January 7 update: Eating Liberally points out that the basic elements of poorhouse diets have much in common with today’s fast food.  How, kat asks, did fast food get to be so respresentative of America?  Here are my additional thoughts on this matter.

Jan 5 2009

USDA stats on million-dollar farms

Here’s a statistic that reveals the current status of the American agricultural system.  According to a recent USDA report, farms earning a annual income of a million dollars constitute just 2% of American farms, but account for a whopping 50% of total U.S. farm income.  Small family farms: where are you when we need you?

Jan 4 2009

The cost of better school lunch meat: yikes!

Food and Drink Examiner Eric Burkett sends this astonishing report from the school lunch front.  The school system in Portland, Oregon asked Oregon State University to conduct a taste test to find out whether kids preferred local grass-fed beef to grain-fed beef of unknown origin.  Results?  The kids could tell the difference but were evenly split on preference.

BUT–the cost difference!   Grain-fed beef =  $17.11 per case (140 patties per case).  Grass-fed beef = $44.85 a case (75 patties per case).  If the weights were the same, this means the grain-fed = 12.2 cents per patty vs. 59.8 cents each for the grass fed.  Is this really true?

If so, I can’t think of a better reason for some new farm policies.

Jan 3 2009

Oh no! Yet another food rating scheme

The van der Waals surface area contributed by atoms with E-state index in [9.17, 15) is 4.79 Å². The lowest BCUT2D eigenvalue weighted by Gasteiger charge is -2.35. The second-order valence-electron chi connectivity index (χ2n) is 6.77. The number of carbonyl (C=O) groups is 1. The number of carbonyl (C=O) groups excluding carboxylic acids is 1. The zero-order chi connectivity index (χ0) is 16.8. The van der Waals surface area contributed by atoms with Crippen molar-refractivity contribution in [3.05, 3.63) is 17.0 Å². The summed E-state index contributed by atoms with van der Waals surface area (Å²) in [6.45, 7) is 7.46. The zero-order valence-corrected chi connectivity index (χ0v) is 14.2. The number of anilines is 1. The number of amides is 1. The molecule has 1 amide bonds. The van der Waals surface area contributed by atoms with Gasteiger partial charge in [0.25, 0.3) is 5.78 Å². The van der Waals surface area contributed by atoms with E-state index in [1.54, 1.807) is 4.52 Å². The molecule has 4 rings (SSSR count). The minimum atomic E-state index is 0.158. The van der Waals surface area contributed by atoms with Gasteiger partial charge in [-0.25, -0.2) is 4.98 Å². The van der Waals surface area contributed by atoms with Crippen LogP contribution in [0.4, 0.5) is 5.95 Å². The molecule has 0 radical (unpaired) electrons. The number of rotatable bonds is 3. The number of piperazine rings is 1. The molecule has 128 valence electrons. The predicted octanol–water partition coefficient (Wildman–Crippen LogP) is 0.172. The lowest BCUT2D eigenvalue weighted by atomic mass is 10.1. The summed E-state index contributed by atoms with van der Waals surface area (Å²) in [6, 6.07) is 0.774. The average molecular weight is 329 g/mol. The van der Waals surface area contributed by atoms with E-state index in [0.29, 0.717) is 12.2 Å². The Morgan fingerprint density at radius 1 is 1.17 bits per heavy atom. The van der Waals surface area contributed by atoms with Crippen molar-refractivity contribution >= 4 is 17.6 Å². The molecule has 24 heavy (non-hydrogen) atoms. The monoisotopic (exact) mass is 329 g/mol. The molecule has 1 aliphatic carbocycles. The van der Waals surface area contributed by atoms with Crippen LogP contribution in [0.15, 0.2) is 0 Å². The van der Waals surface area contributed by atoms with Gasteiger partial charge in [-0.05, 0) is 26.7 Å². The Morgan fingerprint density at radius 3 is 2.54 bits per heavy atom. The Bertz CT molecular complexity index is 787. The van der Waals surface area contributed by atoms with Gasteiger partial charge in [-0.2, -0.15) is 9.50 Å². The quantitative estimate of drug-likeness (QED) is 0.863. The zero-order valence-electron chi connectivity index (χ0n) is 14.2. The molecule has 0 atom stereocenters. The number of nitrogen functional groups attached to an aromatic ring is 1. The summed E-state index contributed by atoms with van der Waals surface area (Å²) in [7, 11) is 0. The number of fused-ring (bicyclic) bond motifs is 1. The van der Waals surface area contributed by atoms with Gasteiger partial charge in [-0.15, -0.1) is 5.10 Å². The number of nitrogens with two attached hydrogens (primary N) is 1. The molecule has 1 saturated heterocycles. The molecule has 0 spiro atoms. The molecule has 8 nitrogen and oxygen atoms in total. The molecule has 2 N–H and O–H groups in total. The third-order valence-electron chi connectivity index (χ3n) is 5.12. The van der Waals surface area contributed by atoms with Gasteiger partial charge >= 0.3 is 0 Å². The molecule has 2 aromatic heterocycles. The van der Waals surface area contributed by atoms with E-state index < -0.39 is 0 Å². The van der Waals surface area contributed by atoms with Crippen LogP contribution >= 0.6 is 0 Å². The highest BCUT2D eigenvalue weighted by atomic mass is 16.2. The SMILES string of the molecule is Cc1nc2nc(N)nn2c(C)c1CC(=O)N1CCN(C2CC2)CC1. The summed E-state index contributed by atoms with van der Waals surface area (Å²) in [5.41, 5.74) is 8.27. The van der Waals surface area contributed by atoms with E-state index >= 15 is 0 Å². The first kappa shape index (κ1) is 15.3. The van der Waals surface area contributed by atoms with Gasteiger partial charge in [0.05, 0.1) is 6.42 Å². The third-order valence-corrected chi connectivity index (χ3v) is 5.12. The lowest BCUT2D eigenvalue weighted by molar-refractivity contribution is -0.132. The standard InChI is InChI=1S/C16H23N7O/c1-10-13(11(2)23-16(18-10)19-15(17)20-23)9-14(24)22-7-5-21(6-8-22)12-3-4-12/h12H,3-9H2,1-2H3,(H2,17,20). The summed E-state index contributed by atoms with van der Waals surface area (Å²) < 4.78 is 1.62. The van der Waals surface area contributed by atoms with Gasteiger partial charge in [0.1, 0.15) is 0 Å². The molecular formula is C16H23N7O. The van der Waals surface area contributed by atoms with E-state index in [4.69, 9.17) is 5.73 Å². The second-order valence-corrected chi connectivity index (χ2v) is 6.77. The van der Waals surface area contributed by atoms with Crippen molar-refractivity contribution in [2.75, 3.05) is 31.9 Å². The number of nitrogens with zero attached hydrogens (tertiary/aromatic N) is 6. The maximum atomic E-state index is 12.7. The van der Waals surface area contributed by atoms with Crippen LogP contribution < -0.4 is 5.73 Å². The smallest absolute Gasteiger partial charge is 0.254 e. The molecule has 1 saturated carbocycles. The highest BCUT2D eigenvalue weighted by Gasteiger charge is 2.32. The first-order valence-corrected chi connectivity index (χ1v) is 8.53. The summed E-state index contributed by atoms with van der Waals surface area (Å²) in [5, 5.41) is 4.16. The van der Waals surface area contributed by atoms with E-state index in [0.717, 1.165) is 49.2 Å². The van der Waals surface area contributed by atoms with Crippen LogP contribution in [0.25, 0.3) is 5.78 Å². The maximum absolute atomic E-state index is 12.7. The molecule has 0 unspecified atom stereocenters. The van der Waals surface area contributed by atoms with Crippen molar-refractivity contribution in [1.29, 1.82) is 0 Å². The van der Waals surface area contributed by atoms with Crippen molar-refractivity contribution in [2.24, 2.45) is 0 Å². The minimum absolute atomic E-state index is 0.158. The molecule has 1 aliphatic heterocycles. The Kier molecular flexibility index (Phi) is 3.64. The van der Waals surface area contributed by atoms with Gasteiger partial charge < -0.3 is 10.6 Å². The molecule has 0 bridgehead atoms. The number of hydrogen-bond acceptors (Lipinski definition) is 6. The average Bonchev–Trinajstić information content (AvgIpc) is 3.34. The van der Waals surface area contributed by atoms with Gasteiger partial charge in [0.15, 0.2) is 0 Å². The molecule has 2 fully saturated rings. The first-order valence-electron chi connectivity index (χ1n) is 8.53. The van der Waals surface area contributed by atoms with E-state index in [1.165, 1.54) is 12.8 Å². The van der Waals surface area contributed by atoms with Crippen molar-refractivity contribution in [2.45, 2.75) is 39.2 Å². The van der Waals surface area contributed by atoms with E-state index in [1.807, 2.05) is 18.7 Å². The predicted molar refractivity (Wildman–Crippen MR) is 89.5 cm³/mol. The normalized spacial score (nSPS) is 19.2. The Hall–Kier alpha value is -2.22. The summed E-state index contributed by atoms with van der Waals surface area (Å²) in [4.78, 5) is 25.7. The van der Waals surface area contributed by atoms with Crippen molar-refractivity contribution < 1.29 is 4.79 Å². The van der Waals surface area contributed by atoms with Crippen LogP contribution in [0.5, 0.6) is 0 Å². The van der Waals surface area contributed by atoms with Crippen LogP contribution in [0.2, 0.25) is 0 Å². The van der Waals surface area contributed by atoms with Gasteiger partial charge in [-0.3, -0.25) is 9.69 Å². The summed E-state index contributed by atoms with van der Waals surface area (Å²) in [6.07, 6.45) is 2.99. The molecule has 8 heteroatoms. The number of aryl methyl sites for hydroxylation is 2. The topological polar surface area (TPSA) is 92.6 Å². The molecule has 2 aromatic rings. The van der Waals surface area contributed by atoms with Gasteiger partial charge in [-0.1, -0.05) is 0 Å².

Thanks to blogger Hemi Weingarten for telling me about the new scheme from Stop and Shop to help you pick out the thousands of foods it identifies as better for you.   As you know from my previous postings on these schemes (filed under Scoring Systems), I don’t have much love for food rating systems.  They depend entirely on who devises them.  It is very much in the interest of Stop and Shop, PepsiCo, Kraft, Unilever, and all the other companies that are doing this to devise criteria that allow lots of their products to qualify.  Recall the Hannaford example: when the supermarket chain recruited independent nutrition experts to devise criteria, less than one-fourth of the products in the stores qualified even for a one-star rating and most of those were fruits and vegetables in the produce section.  The moral: eat minimally processed foods and you don’t have to worry about such things.

Jan 2 2009

Happy new year: top anti-junk food marketing moments in 2008

The childhood obesity team at Center for Science in the Public Interest (CSPI) sends along its new year’s greeting: “great anti-junk food marketing” moments in 2008.  These mostly focus on progress in industry self-regulation (voluntary) but also on congressional legislation to restrict marketing and put healthier foods in schools.  Food marketing to kids is the point of food industry vulnerability.  Food companies must stop marketing junk foods to kids.  Voluntary self-regulation is notoriously ineffective.  Legislative intervention is essential.  Maybe this will be possible under the new administration?  Fingers crossed.